Vitreous Degeneration: Liquefaction of the vitreous gel which may predispose to retinal detachment. Identified in 2.48% of Silky Terriers CERF examined by veterinary ophthalmologists between 2000-2005.
Focal Alopecia: Silky Terriers can develop focal areas of hair loss secondary to injections or vaccinations. Dorn reports a 8.98x odds ratio of alopecia versus other breeds.
Progressive Retinal Atrophy (PRA): A late onset PRA occurs in the breed. Clinically evident at 5-11 years of age. Identified in 1.24% of Silky Terriers CERF examined by veterinary ophthalmologists between 2000-2005. Undetermined mode of inheritance.
Retinal Dysplasia: Retinal folds, geographic, and detachment are recognized in the breed. Can progress to blindness. Identified in 1.24% of Silky Terriers CERF examined by veterinary ophthalmologists between 2000-2005.
Hyperadrenocorticism (Cushing's Disease): Hyperfunction of the adrenal gland caused by a pituitary or adrenal tumor. Clinical signs may include increased thirst and urination, symmetrical truncal alopecia, and abdominal distention. Dorn reports a 2.17x odds ratio versus other breeds. Reported at a frequency of 0.9% in the 2002 STCA Health Survey.
Idiopathic Epilepsy: Inherited seizures can be generalized or partial seizures. Control with anti-seizure medication. Reported at a frequency of 0.8% in the 2002 STCA Health Survey.
Diabetes Mellitus: Caused by a lack of insulin production by the pancreas. Controlled by insulin injections, diet, and glucose monitoring. Dorn reports a 3.76x odds ratio of developing diabetes versus other breeds. Reported at a frequency of 0.4% in the 2002 STCA Health Survey.
Collapsing Trachea: Caused by diminished integrity of the cartilage rings in the trachea and can produce increased coughing, stridor, and respiratory distress. Dorn reports a 3.53x odds ratio versus other breeds.
Portosystemic Shunt (PSS, Liver Shunt): Abnormal blood vessels connecting the systemic and portal blood flow. Vessels can be intrahepatic, extrahepatic or microvascular dysplasia. Causes stunting, abnormal behavior and possible seizures. Diagnose with paired fasted and feeding serum bile acid and/or ammonia levels, and abdominal ultrasound. The Silky Terrier is a breed at increased risk of having PSS. Undetermined mode of inheritance.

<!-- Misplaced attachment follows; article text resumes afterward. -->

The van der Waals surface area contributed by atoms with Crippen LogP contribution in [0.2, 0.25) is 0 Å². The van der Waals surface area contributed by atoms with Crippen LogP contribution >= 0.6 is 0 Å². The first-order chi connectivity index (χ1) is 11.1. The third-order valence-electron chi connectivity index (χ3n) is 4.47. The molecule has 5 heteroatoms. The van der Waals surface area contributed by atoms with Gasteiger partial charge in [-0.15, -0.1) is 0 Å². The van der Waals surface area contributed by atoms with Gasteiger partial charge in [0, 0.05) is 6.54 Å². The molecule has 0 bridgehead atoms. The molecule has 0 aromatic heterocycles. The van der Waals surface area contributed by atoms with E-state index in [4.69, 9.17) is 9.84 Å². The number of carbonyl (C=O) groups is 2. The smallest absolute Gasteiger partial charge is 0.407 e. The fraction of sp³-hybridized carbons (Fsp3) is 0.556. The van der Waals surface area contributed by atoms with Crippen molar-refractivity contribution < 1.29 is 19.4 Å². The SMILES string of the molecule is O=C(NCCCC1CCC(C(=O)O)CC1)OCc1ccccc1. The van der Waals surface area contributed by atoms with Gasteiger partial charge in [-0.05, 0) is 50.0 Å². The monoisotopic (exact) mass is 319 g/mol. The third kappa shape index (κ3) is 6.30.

Cystine Urinary Calculi: Silky Terriers are a breed with increased risk of developing cystine calculi. Caused by a defect in cystine metabolism.
Glucocerebrosidosis (Gaucher Disease): Rare, fatal lysosomal storage disease causing neurological deterioration and seizures at 4-6 months of age. Undetermined mode of inheritance.
Brachygnathism, Color Dilution Alopecia, Hydrocephalus, Prognathism, and Spongiform Leukodystrophy are reported.
Isolated Case Studies
Myopathy: A young female Silky Terrier presented with severe, progressive weakness caused by an underlying subacute skeletal myopathy. Muscle degeneration appeared to involve extensive segmental disarray of sarcomeres with formation of nemaline rod-like bodies. The clinicopathologic features suggested that there was a primary myopathy with a probable genetic basis. Dystrophinopathy was excluded on the basis of immunostaining.
Tests of Genotype: none
Tests of Phenotype: CHIC Certification: CERF eye examination and patella evaluation. (See CHIC website; www.caninehealthinfo.org). Recommend hip and elbow radiographs, thyroid profile including autoantibodies, and cardiac examination.
- Breed name synonyms: Sydney Silky terrier (historical), Australian Silky Terrier (historical), Silky Toy Terrier, Silky.
- Registries: AKC, UKC, CKC, NKC (National Kennel Club).
- AKC rank (year 2008): 77 (968 dogs registered)
- Internet resources: Silky Terrier Club of America: www.silkyterrierclubofamerica.org
Maple Leaf Silky Terrier Club (Canada): http://silkyterrier-canada.org/
Australian Silky Terrier Club of Great Britain: http://220.127.116.11/australiansilkyterriers.co.uk/